How to get a KVV ticket?

It’s best to buy a KVV ticket when you are enroled since it will be cheaper. Also, your starter package that you get from the town if you move your primary residence to Karlsruhe contains a voucher for one. Otherwise you can get it at a KVV office near the main railway station or the marketplace. But even if you don’t buy one you can use the trams/trains in the KVV area for free during week days from 6pm to 5am, and all day long on weekends and holidays. Just make sure you have your KVV certificate and your student identity card with you.

History of Karlsruhe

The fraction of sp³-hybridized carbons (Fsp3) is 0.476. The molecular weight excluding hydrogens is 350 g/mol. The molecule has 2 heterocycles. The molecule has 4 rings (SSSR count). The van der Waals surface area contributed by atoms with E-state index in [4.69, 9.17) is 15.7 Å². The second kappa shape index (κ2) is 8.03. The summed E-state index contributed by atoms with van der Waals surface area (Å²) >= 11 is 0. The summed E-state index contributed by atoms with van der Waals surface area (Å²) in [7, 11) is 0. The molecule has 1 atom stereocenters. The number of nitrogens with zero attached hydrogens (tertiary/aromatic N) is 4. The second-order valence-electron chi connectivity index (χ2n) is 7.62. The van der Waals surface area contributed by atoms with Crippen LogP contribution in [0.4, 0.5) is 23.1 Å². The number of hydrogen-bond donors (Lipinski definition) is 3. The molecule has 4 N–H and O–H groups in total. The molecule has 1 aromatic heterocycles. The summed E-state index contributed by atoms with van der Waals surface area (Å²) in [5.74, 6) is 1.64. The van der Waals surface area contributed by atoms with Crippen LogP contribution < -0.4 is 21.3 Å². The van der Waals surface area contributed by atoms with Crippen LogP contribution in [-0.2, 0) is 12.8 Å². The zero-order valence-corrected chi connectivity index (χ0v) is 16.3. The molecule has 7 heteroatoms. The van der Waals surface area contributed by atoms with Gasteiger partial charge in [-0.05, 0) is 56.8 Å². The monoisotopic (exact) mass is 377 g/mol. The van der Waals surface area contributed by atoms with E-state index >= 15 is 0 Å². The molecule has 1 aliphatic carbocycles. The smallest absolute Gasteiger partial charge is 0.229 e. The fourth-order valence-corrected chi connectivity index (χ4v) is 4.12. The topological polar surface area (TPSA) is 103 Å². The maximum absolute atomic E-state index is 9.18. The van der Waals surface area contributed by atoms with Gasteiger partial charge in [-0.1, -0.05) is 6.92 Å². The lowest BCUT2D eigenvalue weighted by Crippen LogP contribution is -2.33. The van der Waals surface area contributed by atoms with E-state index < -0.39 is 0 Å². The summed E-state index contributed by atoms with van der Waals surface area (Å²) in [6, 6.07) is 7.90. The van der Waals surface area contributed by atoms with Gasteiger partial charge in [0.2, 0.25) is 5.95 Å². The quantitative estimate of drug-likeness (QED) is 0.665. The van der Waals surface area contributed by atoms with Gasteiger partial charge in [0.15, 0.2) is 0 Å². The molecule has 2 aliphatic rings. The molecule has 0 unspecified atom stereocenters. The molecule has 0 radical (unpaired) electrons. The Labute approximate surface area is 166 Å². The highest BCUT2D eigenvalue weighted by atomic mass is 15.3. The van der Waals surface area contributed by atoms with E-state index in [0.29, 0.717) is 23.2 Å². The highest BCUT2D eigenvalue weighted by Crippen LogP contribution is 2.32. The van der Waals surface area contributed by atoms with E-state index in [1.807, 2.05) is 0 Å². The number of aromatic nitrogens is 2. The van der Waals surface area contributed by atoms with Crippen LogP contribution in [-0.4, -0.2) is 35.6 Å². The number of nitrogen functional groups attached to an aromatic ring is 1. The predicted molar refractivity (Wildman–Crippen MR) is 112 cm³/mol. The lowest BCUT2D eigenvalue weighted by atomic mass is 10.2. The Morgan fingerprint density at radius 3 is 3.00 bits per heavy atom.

There are many rumors about how 300 years ago Markgraf Karl Wilhelm von Baden-Durlach got the idea to construct that palace in the forest. One is that he was a little fed up with his wife and wanted to get his calm - “KarlsRuhe”. ;) Out of whatever reason the palace got constructed in 1715, the town around it still blossoms. The street network between the main railway station and the palace was planned by the architect Friedrich Weinbrenner and is due to the fan-like structure of the north sometimes called the fan-shaped town (“Fächerstadt”). To attract people, Karl granted some rights such as freedom of religion, civil jurisdiction or tax exemptions. In addition to that, people were offered ground and wood to build houses. Perhaps due to that part of history both the Federal Court of Justice (“Bundesgerichtshof”) and the Federal Constitutional Court (“Bundesverfassungsgericht”) are located in Karlsruhe, both frequently mentioned in the news. At the moment, a subway beneath the main roads is being built. Karlsruhe is growing with all its housing development and will grow in future. For its 300th birthday, Karlsruhe celebrated with a great light show projected to the palace’s walls that is repeated year after year again (“Schlosslichtspiele”).